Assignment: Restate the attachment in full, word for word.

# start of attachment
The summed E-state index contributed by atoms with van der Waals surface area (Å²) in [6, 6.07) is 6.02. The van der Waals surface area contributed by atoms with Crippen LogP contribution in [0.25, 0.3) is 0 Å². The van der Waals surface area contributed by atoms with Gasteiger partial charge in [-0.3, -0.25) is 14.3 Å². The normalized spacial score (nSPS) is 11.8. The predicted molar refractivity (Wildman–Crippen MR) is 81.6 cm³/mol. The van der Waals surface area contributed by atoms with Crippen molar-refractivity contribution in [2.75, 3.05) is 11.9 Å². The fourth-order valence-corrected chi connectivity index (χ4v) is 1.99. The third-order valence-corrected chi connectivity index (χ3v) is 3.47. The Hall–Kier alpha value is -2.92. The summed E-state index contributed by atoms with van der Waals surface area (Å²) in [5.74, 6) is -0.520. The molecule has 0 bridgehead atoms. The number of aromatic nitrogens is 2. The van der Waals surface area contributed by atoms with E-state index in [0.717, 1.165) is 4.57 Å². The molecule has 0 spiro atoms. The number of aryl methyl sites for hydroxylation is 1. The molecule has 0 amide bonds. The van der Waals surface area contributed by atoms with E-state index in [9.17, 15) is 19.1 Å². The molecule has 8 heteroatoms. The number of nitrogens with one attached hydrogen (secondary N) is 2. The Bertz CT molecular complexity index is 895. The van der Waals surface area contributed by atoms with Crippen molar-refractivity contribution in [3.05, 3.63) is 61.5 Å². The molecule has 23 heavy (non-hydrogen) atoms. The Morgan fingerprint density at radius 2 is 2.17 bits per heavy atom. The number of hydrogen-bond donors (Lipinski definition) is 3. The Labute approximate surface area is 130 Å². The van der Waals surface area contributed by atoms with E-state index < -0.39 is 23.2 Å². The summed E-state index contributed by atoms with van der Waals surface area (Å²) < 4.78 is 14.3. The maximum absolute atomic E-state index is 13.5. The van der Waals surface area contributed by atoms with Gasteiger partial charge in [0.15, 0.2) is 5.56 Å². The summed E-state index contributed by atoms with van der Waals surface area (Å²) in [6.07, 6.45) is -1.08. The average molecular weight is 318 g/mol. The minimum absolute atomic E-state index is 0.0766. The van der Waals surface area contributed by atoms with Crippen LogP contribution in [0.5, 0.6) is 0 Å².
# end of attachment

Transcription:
The summed E-state index contributed by atoms with van der Waals surface area (Å²) in [6, 6.07) is 6.02. The van der Waals surface area contributed by atoms with Crippen LogP contribution in [0.25, 0.3) is 0 Å². The van der Waals surface area contributed by atoms with Gasteiger partial charge in [-0.3, -0.25) is 14.3 Å². The normalized spacial score (nSPS) is 11.8. The predicted molar refractivity (Wildman–Crippen MR) is 81.6 cm³/mol. The van der Waals surface area contributed by atoms with Crippen molar-refractivity contribution in [2.75, 3.05) is 11.9 Å². The fourth-order valence-corrected chi connectivity index (χ4v) is 1.99. The third-order valence-corrected chi connectivity index (χ3v) is 3.47. The Hall–Kier alpha value is -2.92. The summed E-state index contributed by atoms with van der Waals surface area (Å²) in [5.74, 6) is -0.520. The molecule has 0 bridgehead atoms. The number of aromatic nitrogens is 2. The van der Waals surface area contributed by atoms with E-state index in [0.717, 1.165) is 4.57 Å². The molecule has 0 spiro atoms. The number of aryl methyl sites for hydroxylation is 1. The molecule has 0 amide bonds. The van der Waals surface area contributed by atoms with E-state index in [9.17, 15) is 19.1 Å². The molecule has 8 heteroatoms. The number of nitrogens with one attached hydrogen (secondary N) is 2. The Bertz CT molecular complexity index is 895. The van der Waals surface area contributed by atoms with Crippen molar-refractivity contribution in [3.05, 3.63) is 61.5 Å². The molecule has 23 heavy (non-hydrogen) atoms. The Morgan fingerprint density at radius 2 is 2.17 bits per heavy atom. The number of hydrogen-bond donors (Lipinski definition) is 3. The Labute approximate surface area is 130 Å². The van der Waals surface area contributed by atoms with E-state index < -0.39 is 23.2 Å². The summed E-state index contributed by atoms with van der Waals surface area (Å²) < 4.78 is 14.3. The maximum absolute atomic E-state index is 13.5. The van der Waals surface area contributed by atoms with Gasteiger partial charge in [0.15, 0.2) is 5.56 Å². The summed E-state index contributed by atoms with van der Waals surface area (Å²) in [6.07, 6.45) is -1.08. The average molecular weight is 318 g/mol. The minimum absolute atomic E-state index is 0.0766. The van der Waals surface area contributed by atoms with Crippen LogP contribution in [0.5, 0.6) is 0 Å².